A FibroScan uses ultrasound waves and vibrations to measure the degree of liver fibrosis (‘hardening’). A healthy liver is soft, whereas a liver with fibrosis is hard. The presence of liver fibrosis indicates significant damage. If liver fibrosis is not treated, one may develop liver cirrhosis and liver cancer.
In the past, the assessment of liver fibrosis was done with a liver biopsy by a hepatologist. This requires the insertion of a large bore needle directly into the liver to extract liver tissue. It may cause pain and has a risk of bleeding. The FibroScan is a modern device, which obviates the need for a biopsy. It is painless and safe.
FibroScans are performed in individuals with liver problems, such as chronic viral hepatitis (e.g. Hepatitis B or C) and fatty liver which are common in Singapore.
Our FibroScan machine at Nobel Gastroenterology Centre is equipped with additional technology called Controlled Attenuation Parameter (CAP) which quantifies the amount of liver fat. This information enables us to track the progress of a patient with fatty liver disease.
A CT scan examines solid organs (e.g. liver, pancreas, kidney, spleen) in detail. However, it cannot accurately examine hollow organs like the stomach and colon. Endoscopy (gastroscopy and colonoscopy) are more accurate in evaluating hollow organs, so they are complementary for the evaluation of digestive problems, because the abnormality may lie either in solid organs like the liver and pancreas, or hollow organs like the stomach and intestine.
The MRI scan is a painless diagnostic test, which utilises a magnetic field to generate images of the human body. Unlike a CT scan, the MRI scan is free of radiation. To perform this test, a patient is asked to lie on a special bed, which enters the MRI machine. This scan takes forty-five minutes to an hour to complete. During the procedure, contrast may be given via an injection.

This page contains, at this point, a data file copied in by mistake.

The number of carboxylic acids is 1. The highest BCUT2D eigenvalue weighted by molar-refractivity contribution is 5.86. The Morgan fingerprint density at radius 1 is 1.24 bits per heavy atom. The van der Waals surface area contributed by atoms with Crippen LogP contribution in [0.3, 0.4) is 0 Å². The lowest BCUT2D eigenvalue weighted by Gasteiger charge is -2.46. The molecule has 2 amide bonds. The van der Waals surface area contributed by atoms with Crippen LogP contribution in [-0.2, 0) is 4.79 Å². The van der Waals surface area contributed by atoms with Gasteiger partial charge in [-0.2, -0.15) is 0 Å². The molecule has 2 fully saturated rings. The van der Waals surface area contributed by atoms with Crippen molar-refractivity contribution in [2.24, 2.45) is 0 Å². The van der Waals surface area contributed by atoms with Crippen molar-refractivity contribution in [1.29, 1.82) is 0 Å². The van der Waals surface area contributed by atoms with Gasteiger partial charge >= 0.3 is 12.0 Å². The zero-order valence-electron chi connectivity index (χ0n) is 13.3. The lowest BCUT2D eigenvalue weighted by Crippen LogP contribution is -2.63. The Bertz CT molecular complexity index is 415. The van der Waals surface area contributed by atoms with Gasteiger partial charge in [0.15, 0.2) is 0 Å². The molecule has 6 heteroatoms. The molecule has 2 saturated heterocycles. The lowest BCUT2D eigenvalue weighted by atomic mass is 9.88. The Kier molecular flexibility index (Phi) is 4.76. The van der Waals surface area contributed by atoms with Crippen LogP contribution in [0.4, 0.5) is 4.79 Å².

The MRI scan is suitable for pregnant women and children. However, individuals who have non-MRI compatible metal implants in their body (e.g. pacemaker, artificial heart valves) cannot undergo this scan.
MRI scan is used to examine the liver and pancreas for abnormalities. It can also examine soft tissue, nerves and joints with a high degree of accuracy. The MRI scan can image the small intestine via a special protocol called an MRI Enterography.
A limitation of this scan is that ultrasound waves cannot penetrate an organ with air. Hence, it is unable to examine the stomach, small intestine or colon. Organs that are deep in the body, like the pancreas may not be visualised as well.
Dr Wang Yu Tien joins us with nearly 20 years of experience from Singapore General Hospital where he was senior consultant, director of research and a faculty of senior resident training at the department of Gastroenterology and Hepatology. He is experienced in managing the full spectrum of gastrointestinal and liver diseases as well as endoscopy. His subspecialty interest is digestive function disorders (e.g. Gastroesophageal Reflux and Irritable Bowel Syndrome). He was also the former director of the Gastrointestinal Function Laboratory at Singapore General Hospital and past Scientific Chairperson of the Gastroenterology Society of Singapore. He has published in top gastroenterology journals and is the current Gastroenterology specialty editor of Singapore Medical Journal.
Dr Eric Wee is a Gastroenterologist who manages all aspects of digestive, bowel and liver conditions. His subspecialty is in advanced endoscopy. Dr Wee is a member of the Royal College of Physician (UK), member of the American Gastroenterology Association (USA), member of the Faculty of Medical Experts (Academy of Medicine) and a fellow of the Academy of Medicine (Singapore). He has held senior appointments such as the Head of the Division of Gastroenterology at Khoo Teck Puat Hospital, Chairman of the Nutrition workgroup and Associate Program Director of the NHG Gastroenterology Residency Program.